Parashat Hashavua

Drash on Parashat Vayakhel-Pekudei

Rabbi Shoshana Kaminsky
Beit Shalom Synagogue
Adelaide, South Australia

The Offering of our Hearts

For three weeks during the year, or four in a leap year, the Torah reading appears to be unrelentingly dull. Two portions in Exodus detail the complete blueprints and patterns for making the Tent of Meeting and all its accessories as well as the priestly clothes. And then, the last two portions in Exodus detail how these plans were carried out. It can appear on the surface to be mind-numbing stuff.

But buried beneath the endless descriptions of planks, sockets, fabrics and turbans is a beautiful message of a community working together to create something of lasting worth and glory to God. The tent of meeting, the ark, the altars, the basins, the implements, the priestly robes, tunics, belts, turbans--all are made entirely from donated materials and by donated labour. The people are urged to contribute according to the desires of their hearts, and in the end, they donate so much that Moses has to ask them to stop. Likewise, those who are skilled at the crafts required to assemble all of these different components are invited to volunteer--both men and women! This is the only place in the Torah where women are explicitly invited to participate in such sacred work. It's a wonderful moment.

The volunteer spirit and the level of generosity portrayed in Exodus contrasts sharply with the haftarah readings that accompany these Torah portions. It is understandable that the rabbis who selected appropriate haftarah readings to accompany the weekly Torah portion would have settled on the story of the building of the first Temple by King Solomon. But the two stories could not be more different. God asks that the Tent of Meeting and everything connected with it be constructed by those whose hearts are moved to do so. King Solomon's Temple is built by conscripted labour and financed by huge taxes levied on the Israelites. The Temple is built to honour God, but the cost--both human and financial--of its construction is so high that it ultimately leads to the secession of the Kingdom of Israel after King Solomon's death.

We can take away several important lessons from our parashah about synagogue life and especially about the major projects we all undertake. First is our approach to money. Contemporary synagogues favour membership dues as a way to underwrite the operations of our institutions. Many churches, and a small but growing number of synagogues, instead rely on free-will donations from their members. People are asked to give as they feel moved to do, and many give more in donations than they might in dues because they are giving an offering from their hearts rather than fulfilling a fiscal obligation. This is an area that merits more discussion to see where it might lead.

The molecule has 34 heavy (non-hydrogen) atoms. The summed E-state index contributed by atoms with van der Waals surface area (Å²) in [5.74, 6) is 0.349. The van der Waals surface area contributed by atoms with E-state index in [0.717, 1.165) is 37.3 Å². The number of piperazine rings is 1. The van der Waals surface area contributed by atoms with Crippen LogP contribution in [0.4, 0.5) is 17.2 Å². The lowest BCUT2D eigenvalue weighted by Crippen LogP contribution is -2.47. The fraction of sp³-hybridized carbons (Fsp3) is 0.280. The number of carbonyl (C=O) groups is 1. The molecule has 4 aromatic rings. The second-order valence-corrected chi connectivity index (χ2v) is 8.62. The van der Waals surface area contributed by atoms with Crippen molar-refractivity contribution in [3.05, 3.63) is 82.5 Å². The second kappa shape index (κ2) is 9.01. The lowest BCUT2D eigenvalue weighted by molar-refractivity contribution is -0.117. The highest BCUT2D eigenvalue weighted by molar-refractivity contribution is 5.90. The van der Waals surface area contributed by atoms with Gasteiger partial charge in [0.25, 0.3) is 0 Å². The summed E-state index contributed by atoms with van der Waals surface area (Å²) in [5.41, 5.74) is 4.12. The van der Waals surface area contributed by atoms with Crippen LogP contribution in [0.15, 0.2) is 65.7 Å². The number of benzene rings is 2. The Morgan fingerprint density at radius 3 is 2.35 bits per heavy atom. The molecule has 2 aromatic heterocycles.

We can also learn much from how we include volunteers, who are so crucial to our congregations. Here, there appears to be a place for everyone, but volunteers are matched to tasks according to where the gifts lie. A gifted seamstress is not assigned to carpentry. A metalsmith is not asked to grind incense. We are all challenged to find a place for those within our communities whose hearts are moved to give of themselves. The end result can be a congregation where all feel that they are contributing, where all can share the excitement of a cooperative venture.

I like to imagine what it might have been like when the Tent of Meeting was finally assembled, along with everything that went into it and around it. Looking on proudly were all the volunteers whose hands and hearts had brought these things of beauty into the world. They embraced other while pointing out their handiwork as part of the greater whole. So we all strive to bring our own gifts together to build something of lasting beauty.

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